Some of the communication methods that can be used by teachers and schools include:   

  • Phone calls
  • Email
  • Text messages 
  • Weekly or monthly newsletters
  • Regular notes from school to home and back
  • School websites
  • Social media pages
  • Local media announcements

Regardless of the method used, it’s important that parents get regular, clear, and accurate communication from the school. The communication should be easy to understand and make it easy for parents to respond. Parents are busy and often inundated with paperwork. When you make the messages clear and easy to read, it shows parents that the school cares about them enough to make things easier. This helps build trust. 

2. Always be responsive to parents

Schools must be responsive to families to earn their trust. This is especially true when working with parents of students with disabilities. Many times parents complain of leaving messages for school administration or teachers about a problem, situation, or even to make a suggestion, but no one calls them back. Parents complain of sending emails, but never getting a reply. Don’t forget the parent who sends a note to the school to inform the teacher that her child is experiencing a situation that needs to be addressed, only to have the teacher disregard the note and never reply or reach out to discuss the situation. When parents have experiences like this, it decreases their level of trust in the school.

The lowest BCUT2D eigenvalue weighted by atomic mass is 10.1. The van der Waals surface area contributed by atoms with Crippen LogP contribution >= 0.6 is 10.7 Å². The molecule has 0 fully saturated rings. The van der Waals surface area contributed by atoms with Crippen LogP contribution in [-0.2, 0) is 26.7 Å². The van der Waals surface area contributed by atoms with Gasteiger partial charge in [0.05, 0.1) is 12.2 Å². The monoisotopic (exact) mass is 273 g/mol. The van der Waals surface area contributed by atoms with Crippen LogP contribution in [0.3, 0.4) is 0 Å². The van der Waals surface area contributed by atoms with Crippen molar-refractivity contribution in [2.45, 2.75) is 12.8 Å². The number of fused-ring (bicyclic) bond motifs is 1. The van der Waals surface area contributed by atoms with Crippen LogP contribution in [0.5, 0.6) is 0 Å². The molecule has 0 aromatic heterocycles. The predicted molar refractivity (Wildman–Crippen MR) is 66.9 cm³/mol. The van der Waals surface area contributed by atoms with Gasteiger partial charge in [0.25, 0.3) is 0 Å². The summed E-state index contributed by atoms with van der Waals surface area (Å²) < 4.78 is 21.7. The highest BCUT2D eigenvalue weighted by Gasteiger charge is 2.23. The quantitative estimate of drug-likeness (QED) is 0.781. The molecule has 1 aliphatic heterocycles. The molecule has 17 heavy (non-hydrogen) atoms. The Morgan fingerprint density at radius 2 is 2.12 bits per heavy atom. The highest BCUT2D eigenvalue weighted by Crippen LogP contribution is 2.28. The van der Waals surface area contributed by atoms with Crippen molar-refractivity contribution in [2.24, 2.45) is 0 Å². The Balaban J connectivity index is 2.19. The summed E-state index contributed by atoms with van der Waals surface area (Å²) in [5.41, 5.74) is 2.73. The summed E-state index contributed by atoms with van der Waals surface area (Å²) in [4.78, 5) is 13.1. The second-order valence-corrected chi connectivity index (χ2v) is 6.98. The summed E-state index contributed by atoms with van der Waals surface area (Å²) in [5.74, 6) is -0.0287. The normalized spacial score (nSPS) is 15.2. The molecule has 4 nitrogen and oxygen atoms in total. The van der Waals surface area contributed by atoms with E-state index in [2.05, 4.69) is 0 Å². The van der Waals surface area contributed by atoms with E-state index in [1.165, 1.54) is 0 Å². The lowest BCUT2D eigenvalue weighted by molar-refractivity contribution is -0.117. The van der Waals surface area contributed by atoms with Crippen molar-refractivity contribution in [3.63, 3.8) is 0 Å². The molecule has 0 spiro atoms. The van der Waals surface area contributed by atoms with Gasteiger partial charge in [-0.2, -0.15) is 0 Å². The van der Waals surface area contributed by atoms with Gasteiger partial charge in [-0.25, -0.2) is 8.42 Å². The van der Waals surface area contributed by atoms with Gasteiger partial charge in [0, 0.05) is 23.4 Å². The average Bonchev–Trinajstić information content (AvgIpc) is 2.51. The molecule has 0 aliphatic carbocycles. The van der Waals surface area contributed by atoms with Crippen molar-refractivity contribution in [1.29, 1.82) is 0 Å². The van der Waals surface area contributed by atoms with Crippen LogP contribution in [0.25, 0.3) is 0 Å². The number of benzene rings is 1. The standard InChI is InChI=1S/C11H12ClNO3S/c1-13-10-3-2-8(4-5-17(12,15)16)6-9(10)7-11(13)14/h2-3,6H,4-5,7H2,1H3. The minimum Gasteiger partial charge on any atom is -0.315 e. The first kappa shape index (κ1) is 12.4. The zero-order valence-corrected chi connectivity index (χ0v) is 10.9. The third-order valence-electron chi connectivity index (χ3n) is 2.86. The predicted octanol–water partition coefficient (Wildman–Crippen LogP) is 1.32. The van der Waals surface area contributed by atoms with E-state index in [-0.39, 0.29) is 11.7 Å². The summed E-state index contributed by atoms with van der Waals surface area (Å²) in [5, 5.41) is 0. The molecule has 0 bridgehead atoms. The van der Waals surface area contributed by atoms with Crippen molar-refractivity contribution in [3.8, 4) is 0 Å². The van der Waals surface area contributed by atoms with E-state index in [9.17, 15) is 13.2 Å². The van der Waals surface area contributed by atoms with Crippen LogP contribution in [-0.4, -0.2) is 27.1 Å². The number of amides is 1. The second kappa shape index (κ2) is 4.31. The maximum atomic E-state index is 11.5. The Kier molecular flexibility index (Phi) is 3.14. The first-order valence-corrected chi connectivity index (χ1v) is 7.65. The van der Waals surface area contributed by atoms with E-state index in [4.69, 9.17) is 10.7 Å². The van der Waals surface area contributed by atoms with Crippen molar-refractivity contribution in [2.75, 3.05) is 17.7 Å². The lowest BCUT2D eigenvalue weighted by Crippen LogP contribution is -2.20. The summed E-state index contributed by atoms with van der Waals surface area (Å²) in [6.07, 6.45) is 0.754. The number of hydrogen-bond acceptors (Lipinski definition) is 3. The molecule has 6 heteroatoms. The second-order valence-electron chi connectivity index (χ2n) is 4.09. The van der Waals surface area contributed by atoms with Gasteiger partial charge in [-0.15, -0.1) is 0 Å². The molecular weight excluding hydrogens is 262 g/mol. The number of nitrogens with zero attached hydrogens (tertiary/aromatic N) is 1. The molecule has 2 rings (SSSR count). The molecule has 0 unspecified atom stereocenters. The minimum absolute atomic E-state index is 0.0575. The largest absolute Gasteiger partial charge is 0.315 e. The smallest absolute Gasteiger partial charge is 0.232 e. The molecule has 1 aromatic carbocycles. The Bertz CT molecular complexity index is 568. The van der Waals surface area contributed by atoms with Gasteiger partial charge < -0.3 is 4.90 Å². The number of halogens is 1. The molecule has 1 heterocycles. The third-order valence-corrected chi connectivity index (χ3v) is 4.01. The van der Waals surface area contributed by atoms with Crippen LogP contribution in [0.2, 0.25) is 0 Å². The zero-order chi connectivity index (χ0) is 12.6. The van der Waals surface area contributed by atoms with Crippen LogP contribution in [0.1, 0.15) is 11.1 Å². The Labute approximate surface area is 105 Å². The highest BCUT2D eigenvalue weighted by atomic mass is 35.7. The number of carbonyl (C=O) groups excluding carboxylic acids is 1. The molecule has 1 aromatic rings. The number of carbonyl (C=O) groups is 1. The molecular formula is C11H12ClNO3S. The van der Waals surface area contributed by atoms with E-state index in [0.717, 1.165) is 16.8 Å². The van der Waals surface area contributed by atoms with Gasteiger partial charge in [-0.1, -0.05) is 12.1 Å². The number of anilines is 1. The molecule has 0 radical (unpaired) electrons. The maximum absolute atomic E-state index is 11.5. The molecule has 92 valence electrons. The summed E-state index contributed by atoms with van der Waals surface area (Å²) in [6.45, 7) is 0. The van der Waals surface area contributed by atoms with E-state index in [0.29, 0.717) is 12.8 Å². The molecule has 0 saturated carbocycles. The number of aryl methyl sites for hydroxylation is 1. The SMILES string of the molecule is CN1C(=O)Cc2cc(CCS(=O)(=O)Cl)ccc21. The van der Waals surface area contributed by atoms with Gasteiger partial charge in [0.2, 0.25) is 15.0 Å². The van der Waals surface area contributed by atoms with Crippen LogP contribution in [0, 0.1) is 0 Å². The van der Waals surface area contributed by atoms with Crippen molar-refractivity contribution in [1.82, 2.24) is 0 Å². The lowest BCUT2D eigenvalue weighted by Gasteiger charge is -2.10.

Parents feel unvalued and unheard when schools are not responsive. Being responsive to parents requires more than just regular school-wide communication. To be truly responsive, schools must be quick to respond, address concerns in a timely manner, and be willing to listen to suggestions.

Schools must engage with parents in a way that makes the parent feel like they are important, valued, and their suggestions and opinions matter. When schools are responsive to families in this way, it helps build trust. 

 3. Treat families with respect

Respect is a very important factor in establishing relationships between school and home. When families have a bad experience that causes them to feel disrespected by the school, it can make them lose trust and damage the relationship between home and school. When families do not trust schools, it can negatively impact student success. 

Families may feel disrespected by schools for various reasons. Some of those reasons may be caused by intentional harm or disrespect by school staff, and other reasons may be caused by unintentional harm or disrespect caused by the schools. An example of intentional harm or disrespect caused by school staff could be a teacher losing control of their emotions during a meeting and using insulting words towards parents. Unintentional harm or disrespect could occur when school personnel unknowingly disrespect or insult a family’s culture or customs because of a lack of knowledge. 

Schools have to recognize the damage these actions can cause to family members and to the family’s relationship with the school. 

In order to treat families with respect, schools should do the following:

  • Always talk to families in a respectful way
  • Show compassion and immediately address their concerns 
  • Return phone calls and respond to messages